Wall Street erases losses on Fed

Stocks close mixed after choppy trading session driven by Fed statement, GDP data.

US stocks found little direction in choppy trading after the Federal Reserve offered a mixed view on the economy.

At the closing bell, the Dow Jones Industrial Average fell 31.75 points, or 0.2%, to end at 16,880.36. The S&P 500 index ended little changed, tacking on 0.12 point, less than 0.1%, to 1,970.07, while the Nasdaq Composite Index rose 20.20 points, or 0.5%, to 4,462.90.

The Federal Reserve said it would reduce its purchases of mortgage and Treasury bonds to $US25 billion ($26.7bn) monthly, as widely expected.

But stocks swung between small gains and losses in afternoon trading as investors parsed the Fed statement to determine when, and how, the Fed might raise short-term interest rates.

The announcement indicated that officials are becoming less worried about low inflation, which is seen as a more hawkish stance, according to Dan Greenhaus, chief strategist at New York brokerage firm BTIG. But the Fed's description of the US economy and the labour market balanced out that view, he added.

Treasury bonds initially pared losses in the wake of the statement. Still, the yield on the 10-year note closed with its biggest single-session gain since November, at 2.556%. The high-yielding utilities, consumer staples and telecommunications sectors weighed on the S&P 500, losing 1.6%, 1% and 0.6%, respectively.

Traders had been concerned that language in the statement would indicate the Fed was leaning toward raising rates sooner than many expected. That didn't happen, QS Investments portfolio manager Wayne Lin said.

"What they're trying to do is just take their foot off the gas -- not step on the brake -- and just let it cruise for a while," he said.

Michael Antonelli, a sales trader with Robert W Baird, said he didn't see overwhelmingly bullish or bearish trading from his firm's clients after the announcement. "We got a lot of flows on both sides," he said.

On Wednesday morning, data showed that the US economy expanded at a seasonally adjusted annual rate of 4% in the second quarter, exceeding expectations for a 3% pace. The news initially sparked gains, though stocks turned lower ahead of the Fed statement.

Broadly, investors have been debating whether stronger economic growth is good for stocks. If growth prompts the Fed to raise short-term interest rates sooner than expected, some say, stocks could see short-term declines.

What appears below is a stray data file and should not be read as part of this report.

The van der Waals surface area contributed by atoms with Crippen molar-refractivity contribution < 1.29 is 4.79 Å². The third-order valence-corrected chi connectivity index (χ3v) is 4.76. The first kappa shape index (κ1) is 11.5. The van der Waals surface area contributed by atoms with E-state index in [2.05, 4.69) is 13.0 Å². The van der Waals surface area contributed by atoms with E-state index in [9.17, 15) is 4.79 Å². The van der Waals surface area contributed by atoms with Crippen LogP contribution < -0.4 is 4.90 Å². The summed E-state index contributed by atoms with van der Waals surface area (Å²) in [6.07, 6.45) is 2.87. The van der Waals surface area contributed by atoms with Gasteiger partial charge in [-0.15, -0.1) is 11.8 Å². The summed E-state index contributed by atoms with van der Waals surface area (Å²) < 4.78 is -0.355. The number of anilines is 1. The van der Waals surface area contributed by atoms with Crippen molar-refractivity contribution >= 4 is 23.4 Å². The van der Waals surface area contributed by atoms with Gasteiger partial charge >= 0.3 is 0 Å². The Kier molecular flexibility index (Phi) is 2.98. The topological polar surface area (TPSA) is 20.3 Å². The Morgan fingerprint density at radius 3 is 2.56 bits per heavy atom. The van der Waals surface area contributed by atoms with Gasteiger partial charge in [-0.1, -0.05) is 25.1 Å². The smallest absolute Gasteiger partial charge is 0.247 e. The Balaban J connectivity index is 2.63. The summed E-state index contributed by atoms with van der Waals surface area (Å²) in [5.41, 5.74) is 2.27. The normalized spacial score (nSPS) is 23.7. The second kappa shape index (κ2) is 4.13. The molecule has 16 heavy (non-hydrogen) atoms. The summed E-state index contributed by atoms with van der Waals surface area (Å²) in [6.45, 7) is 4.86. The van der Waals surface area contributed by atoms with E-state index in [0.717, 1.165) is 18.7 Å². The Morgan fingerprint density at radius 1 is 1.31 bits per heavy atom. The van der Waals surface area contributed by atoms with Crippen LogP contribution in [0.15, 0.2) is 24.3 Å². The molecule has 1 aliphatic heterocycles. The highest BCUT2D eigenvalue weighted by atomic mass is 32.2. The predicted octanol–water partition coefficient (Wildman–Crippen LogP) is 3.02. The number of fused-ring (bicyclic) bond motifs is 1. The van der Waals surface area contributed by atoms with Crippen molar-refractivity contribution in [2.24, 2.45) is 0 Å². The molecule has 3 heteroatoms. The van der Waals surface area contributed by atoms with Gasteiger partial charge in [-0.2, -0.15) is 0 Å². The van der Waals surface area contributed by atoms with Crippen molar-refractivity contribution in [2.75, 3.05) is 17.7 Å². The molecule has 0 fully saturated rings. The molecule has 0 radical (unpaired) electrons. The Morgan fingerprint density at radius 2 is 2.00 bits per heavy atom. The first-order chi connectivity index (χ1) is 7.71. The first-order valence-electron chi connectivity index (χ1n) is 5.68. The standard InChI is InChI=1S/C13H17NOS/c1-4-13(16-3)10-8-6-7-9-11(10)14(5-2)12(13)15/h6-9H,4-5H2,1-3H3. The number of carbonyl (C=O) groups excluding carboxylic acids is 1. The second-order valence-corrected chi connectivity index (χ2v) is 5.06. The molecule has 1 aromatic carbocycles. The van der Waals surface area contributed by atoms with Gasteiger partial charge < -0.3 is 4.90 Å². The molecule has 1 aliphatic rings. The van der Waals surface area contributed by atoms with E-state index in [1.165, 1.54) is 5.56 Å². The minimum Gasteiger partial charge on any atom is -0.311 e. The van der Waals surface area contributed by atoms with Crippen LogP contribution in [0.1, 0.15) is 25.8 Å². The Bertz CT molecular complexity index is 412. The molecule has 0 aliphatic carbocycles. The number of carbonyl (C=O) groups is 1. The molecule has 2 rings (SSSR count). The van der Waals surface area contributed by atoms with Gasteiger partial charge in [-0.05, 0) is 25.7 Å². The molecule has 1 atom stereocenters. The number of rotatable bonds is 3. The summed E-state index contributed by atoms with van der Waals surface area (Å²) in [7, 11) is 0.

"It doesn't impact earnings, but it will impact the [price] people are willing to pay" for stocks, according to Andrew Slimmon, who helps manage $US4bn as a managing director at a unit of Morgan Stanley Wealth Management.

Some investors cautioned that the GDP report is subject to revisions, and that wage pressure remains contained, allowing the Fed to be patient in raising rates.

"Today's data represent progress," Tony Crescenzi, senior market strategist at Pacific Investment Management Co, said. But a "pickup in wages would be more of a game changer" for the Fed's rate policy, rather than a pickup in growth.

In other economic news, Automatic Data Processing and Moody's Analytics said the private sector added 218,000 jobs in July. Economists had expected a gain of 238,000 jobs. The report is seen as a preview to the closely watched government employment report, due Friday.

Social media stocks gained, as shares of Twitter rallied 20% after a strong quarterly report. The company reported second quarter revenue that more than doubled and posted its second consecutive quarter of accelerating user growth, reassuring investors about the service's popularity.

Broadly, companies in the S&P 500 are on pace to grow their second-quarter earnings by 6.7% from last year, according to FactSet. They are on track for sales growth of 3.5%.

Amgen 5.4% after its revenue and adjusted earnings beat forecasts and it lifted its forecasts for the year. It said it intends to cut its workforce by 12% to 15% and close facilities in two states, as it aims to concentrate resources on developing new drugs.

Garmin slipped 5.5% despite posting stronger-than-expected second quarter earnings and lifting its outlook for the year. The stock is up 18% so far this year.

US-listed shares of AstraZeneca rose 0.4% after the company agreed to buy the rights to a portfolio of inhaled drugs from Almirall. The deal is worth up to $US2.1bn.

Overseas, the Stoxx Europe 600 index fell 0.5%.

In commodity markets, gold futures slipped 0.3% to $US1,294.90 an ounce and crude-oil futures shed 0.7% to $US100.27 a barrel.